The nurses had a really hard time sticking Jim to get blood for the tests. He was so dehydrated, and inevitably they had to take blood from his jugular. Right now he has several bruises going up both arms and on both hands from where they kept trying to stick him. Several hours and tests later, the doctor comes back to tell us that he had what was known as a pulmonary embolism — a blood clot in the lung. But the scary part was that he had several of them, in BOTH LUNGS. Normally, these are non-fatal, but apparently Jim’s were mutant clots or something because I’m told that his blood oxygen saturation was below 85% on the pulse oximeter. I don’t remember at what percentage brain damage (and eventually death) occurs, but it wasn’t much lower than that. At the time of his “attack” he had increasingly greater difficulty breathing and had begun to turn blue even before we left for the hospital.
At that point he was admitted into the hospital and placed in the ICU. While he was being moved and placed into a room and onto so many machines and monitoring devices, Jessie’s mother met with me and Jim’s mother. I had been able to hold it together up to this point, but as soon as Jessie and her mother were gone I broke down in the ICU waiting room. At this point, we still didn’t know if Jim was going to recover.
After 8am I called into work and talked to our boss explaining the situation, letting them know what room Jim was in and gave them the numbers where they could reach me if anything went wrong. And wrong it went — it seemed that this was the day that our servers all decided to play digital hopscotch.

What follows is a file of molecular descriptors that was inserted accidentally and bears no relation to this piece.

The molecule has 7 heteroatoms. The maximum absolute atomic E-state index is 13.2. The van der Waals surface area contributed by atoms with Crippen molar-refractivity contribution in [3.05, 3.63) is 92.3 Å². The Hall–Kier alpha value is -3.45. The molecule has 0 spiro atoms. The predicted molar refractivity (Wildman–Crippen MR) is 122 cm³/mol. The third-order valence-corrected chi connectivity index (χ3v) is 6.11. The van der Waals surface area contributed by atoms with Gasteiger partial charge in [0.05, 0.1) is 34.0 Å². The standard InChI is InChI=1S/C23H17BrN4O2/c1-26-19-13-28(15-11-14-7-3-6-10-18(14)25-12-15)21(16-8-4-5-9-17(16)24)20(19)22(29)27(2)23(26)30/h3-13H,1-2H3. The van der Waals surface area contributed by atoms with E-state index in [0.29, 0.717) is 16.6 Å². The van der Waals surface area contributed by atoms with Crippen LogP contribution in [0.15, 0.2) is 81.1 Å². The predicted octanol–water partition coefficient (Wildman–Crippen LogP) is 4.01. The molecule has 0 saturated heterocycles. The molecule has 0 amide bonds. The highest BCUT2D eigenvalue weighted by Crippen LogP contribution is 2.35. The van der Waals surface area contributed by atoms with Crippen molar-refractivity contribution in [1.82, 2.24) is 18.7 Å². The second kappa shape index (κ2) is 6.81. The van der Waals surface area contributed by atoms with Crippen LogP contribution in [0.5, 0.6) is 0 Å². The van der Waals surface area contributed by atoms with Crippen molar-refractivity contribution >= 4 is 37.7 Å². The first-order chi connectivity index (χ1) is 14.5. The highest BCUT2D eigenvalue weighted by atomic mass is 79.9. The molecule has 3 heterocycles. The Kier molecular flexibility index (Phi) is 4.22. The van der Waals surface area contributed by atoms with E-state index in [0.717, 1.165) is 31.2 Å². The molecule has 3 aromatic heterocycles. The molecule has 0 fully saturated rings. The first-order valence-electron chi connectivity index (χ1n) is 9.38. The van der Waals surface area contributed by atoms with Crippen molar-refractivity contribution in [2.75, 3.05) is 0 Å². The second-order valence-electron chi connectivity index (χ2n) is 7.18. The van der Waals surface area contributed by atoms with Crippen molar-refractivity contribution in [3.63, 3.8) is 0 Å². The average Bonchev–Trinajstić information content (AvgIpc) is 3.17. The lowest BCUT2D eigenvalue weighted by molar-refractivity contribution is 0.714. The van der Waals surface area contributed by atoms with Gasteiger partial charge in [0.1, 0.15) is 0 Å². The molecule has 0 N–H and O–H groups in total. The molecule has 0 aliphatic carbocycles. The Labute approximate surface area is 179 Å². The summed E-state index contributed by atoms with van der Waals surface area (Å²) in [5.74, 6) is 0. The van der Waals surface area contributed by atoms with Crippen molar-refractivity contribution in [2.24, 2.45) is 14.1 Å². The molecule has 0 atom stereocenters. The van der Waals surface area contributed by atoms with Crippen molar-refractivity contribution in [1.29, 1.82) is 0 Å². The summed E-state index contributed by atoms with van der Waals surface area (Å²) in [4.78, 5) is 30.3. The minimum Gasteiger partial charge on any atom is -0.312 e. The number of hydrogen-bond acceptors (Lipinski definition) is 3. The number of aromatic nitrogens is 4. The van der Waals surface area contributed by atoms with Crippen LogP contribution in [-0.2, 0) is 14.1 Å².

:mad: I thought to myself, “You’ve GOT to be fucking kidding me….”
Anyways, I get work straightened out and it’s back to the ICU waiting room for more waiting. Eventually we were allowed in to see him. I swear he looked like he had been scraped off the grill of a Mac truck. We waited for what seemed an eternity to talk to the doctor assigned to his case. After giving him a brief run-down of what happened the night before and some family history courtesy of his mom (apparently blood clots runs in her family), we learned that it’s highly possible that the pleurisy that he was diagnosed as having a while back could have really been an early clot and “attack” that went misdiagnosed. (Which funny enough was almost EXACTLY a year ago!!)
Thursday comes and Jim’s vitals have stabilized and he’s looking less blue and more like “the right shade of white.” The doctor was optimistically looking to move him out of ICU and onto a blood thinner, which would help dissolve some of the clots and prevent new ones. (Anything not dissolved would be absorbed by the body and turned into scar tissue) Several friends called and came to see him. Friday came and I had gone into work for a few hours to collect our paychecks and check on a few things around the office. Most everyone in the office were very kind, offering support if I/we needed it; though it ticked me off that one person made a snide comment about how they knew I’d be in Friday because it was Pay Day. Well DUH! Jim may be in the hospital, but the world still turns and we still have bills to pay.
The nerve! :mad:
So anyways, that’s pretty much it for now. He’s still in a LOT of pain and I’ve had to get on to a couple of the nurses/staff about getting him pain medication when he needed it. I know that there are a lot of unscrupulous individuals who will try to “work the system” in order to get the meds, but there seems to be a stigma placed upon those who genuinely need it.
Needless to say, at least one of the nurses avoids me altogether. :roll:
So far things are going well, and the doctor is cautiously optimistic. If all goes well, he’ll be out by week’s end.
And that can’t come soon enough for me.